Dinesh D'Souza faces tough questions over personal life

After an Evangelical magazine broke the news, the right wing will force him to defend himself

Published October 16, 2012 7:58PM (EDT)


Dinesh D'Souza is facing some tough questions from his fellow Christians over a night spent in a hotel room with a woman he introduced as a his fiancée - despite still having a wife.

The Evangelical magazine World reports that last month, D'Souza appeared at First Baptist North in Spartanburg, S.C. for a speech:

"D’Souza’s speech earned him a standing ovation and a long line at the book-signing table immediately afterward. Although D’Souza has been married for 20 years to his wife, Dixie, in South Carolina he was with a young woman, Denise Odie Joseph II, and introduced her to at least three people as his fiancée.

Finally, near 11 p.m., event organizer Tony Beam escorted D’Souza and Joseph to the nearby Comfort Suites. Beam noted that they checked in together and were apparently sharing a room for the night in the sold-out hotel. The next morning, around 6 a.m., Beam arrived back at the hotel and called up to D’Souza’s room. 'We’ll be down in 10 minutes,' D’Souza told Beam. D’Souza and Joseph came down together, and Beam took them to the airport."

D'Souza said that “nothing happened" in the hotel room, and clarified that he had "recently" filed for divorce from his wife.

D'Souza is also president of the Evangelical King's College in New York City, and the school board held an October 15 conference call to start "looking into the situation.” Shortly after, D'Souza said that he was suspending his engagement to Joseph. The school said it would discuss the allegations further at meetings on Wednesday and Thursday.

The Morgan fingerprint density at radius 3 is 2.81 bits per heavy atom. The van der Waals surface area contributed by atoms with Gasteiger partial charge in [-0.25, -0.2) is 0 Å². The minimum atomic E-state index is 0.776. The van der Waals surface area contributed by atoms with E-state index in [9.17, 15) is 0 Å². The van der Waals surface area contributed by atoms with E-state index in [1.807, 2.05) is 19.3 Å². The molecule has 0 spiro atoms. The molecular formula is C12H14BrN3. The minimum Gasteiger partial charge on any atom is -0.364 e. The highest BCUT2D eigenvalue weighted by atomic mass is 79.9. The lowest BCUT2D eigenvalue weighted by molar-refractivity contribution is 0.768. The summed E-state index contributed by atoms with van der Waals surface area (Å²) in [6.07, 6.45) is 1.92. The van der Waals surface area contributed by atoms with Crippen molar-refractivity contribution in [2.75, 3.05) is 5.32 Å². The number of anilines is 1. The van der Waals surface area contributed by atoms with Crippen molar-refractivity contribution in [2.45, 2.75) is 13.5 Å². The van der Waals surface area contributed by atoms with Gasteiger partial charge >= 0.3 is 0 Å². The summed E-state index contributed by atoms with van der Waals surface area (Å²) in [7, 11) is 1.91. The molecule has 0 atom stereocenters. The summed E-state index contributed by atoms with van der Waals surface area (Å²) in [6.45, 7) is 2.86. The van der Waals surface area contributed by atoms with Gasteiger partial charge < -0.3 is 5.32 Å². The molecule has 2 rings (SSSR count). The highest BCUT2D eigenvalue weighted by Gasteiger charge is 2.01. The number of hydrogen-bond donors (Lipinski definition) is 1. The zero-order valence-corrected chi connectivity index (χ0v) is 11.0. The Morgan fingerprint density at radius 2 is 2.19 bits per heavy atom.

D'Souza is behind the recent surprise box-office hit, “2016: Obama’s America,” which proposes that Obama is “weirdly sympathetic to Muslim jihadis” and hopes to enable a “United States of Islam.” The movie was based on D'Souza's 2010 book, “The Roots of Obama’s Rage," which espoused similar theories about Obama's supposed "anticolonialist" ideology. This followed his 2006 book that blamed the cultural left for 9/11,  called "The Enemy At Home: The Cultural Left and Its Responsibility for 9/11."

By Jillian Rayfield

Jillian Rayfield is an Assistant News Editor for Salon, focusing on politics. Follow her on Twitter at @jillrayfield or email her at jrayfield@salon.com.

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2016: Obama's America Denise Odie Joseph Ii Dinesh D'souza Evangelicals King's College